This story was first published in the Australian edition of The Big Issue (#485 29 May – 11 June 2015)
MY BROTHER rings. Out of the blue. From interstate, where he’s lived more than half his life.
“I’ve been tidying the garage,” he says with a quiet enthusiasm, “and I’ve found your old stamp albums.”
I reply, with a smile, that I’m mildly curious but not exactly captivated about re-visiting an apparent childhood hobby from close to 50 years ago. “I don’t really remember collecting stamps.”
“Well, you’d written your name on the two albums, inside the front cover.” A chuckle comes down the line.
I cannot recall wishing, pondering, dreaming about stamps. I cannot recall the anticipation, the satisfaction, the excitement of collecting them.
“You kept a running tally of how many stamps you had. You wrote numbers and dates on the inside back cover of one of the albums.”
I am holding the phone to my ear and trying to make sense of this new-found (so to speak) hobby. I’m stumped. Stamps?
“I’ll put the albums in the mail. Then let me know what you want to do with them. You know, I collected stamps for a while.”
We say goodbye. I was a stamp collector? And my brother? Nearly 50 years ago? It’s not everyday your brother rings. And tells you about a part of your past you’d forgotten.
THESE DAYS there is next to no anticipation in walking to the letter-box to see if the mail has arrived. There’s not much in there but bills, bills, and more bills. Maybe a birthday card from an elderly aunt. A Christmas card from interstate. Rarely a letter, a hand-written letter.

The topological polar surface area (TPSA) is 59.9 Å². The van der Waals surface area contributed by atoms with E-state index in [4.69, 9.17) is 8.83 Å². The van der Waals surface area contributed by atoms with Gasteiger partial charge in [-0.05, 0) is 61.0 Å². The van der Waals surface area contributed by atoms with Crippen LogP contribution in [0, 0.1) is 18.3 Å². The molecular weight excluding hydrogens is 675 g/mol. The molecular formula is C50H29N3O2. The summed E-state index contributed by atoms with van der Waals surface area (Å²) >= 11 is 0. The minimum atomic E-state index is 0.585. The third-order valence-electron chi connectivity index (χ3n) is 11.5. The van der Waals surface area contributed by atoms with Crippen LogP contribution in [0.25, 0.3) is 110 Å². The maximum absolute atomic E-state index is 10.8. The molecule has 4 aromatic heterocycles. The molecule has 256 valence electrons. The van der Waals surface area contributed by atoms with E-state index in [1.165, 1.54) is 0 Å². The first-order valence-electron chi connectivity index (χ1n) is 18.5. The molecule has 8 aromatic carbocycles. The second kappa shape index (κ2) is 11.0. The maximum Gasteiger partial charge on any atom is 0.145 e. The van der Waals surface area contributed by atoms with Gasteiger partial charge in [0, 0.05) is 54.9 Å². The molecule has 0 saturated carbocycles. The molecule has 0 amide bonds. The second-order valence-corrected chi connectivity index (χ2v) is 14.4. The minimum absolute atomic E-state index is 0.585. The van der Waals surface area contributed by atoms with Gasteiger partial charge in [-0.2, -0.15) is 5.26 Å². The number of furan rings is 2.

Australia Post recently wrote to me (well, to myself and millions of other householders) about changes to its services. ‘Australians are becoming less reliant on letters as a form of communication…’ No surprises there. ‘Business and government now account for 97% of all letters sent in Australia.’ No wonder the walk to the letter-box is more chore than treat.
The letter from Australia Post is a softener about changes to its services. It talks about being able to ‘Activate your free MyPost Digital Mailbox’. It talks about ‘a new non-urgent “Regular” service that will take two days longer to deliver than the current delivery timetable for letters’. And the price of stamps will increase. Not ideal, I think. Not exactly an improvement, an upgrade in services. But I can wait two days longer for my letters to arrive. My friends can wait.
Two or three times a year I write letters to Paul, to Brian, to Gina, to Clare, to Stephen. They don’t live far away. Paul is five minutes by pushbike. Stephen another ten minutes of pedalling. Brian, Gina and Clare about half-an-hour by car, depending on the traffic in their suburbs.
They’ll be okay waiting another day or two. Time for the stamp (a pretty picture of a kookaburra, or a kangaroo or a koala) to stick to the envelope. Time for the ink to dry on the paper, for the hand-written words to settle on the pages. Time for the stories and anecdotes and questions and wonderings and greetings and goodbyes to nestle inside before being set free.
MY BROTHER posts the two stamp albums. In An Australia Post ‘Padded Bag Extra Strength Postpak’. There is no stamp with a pretty picture, but a receipt affixed to the top right-hand corner telling me it has cost my brother $3.50 to post the 0.384kg parcel. The parcel fills up the letter-box, spilling the bills onto the ground.
There are two identical cardboard-covered stamp albums. Glorified exercise books really. With thin red canvas spines. And, yes, they look a little familiar now. And, yes, there is my name – and address and phone number – in primary-school hand-writing. ‘…6 Cremona St Mentone, Melb Victoria…93 6499.’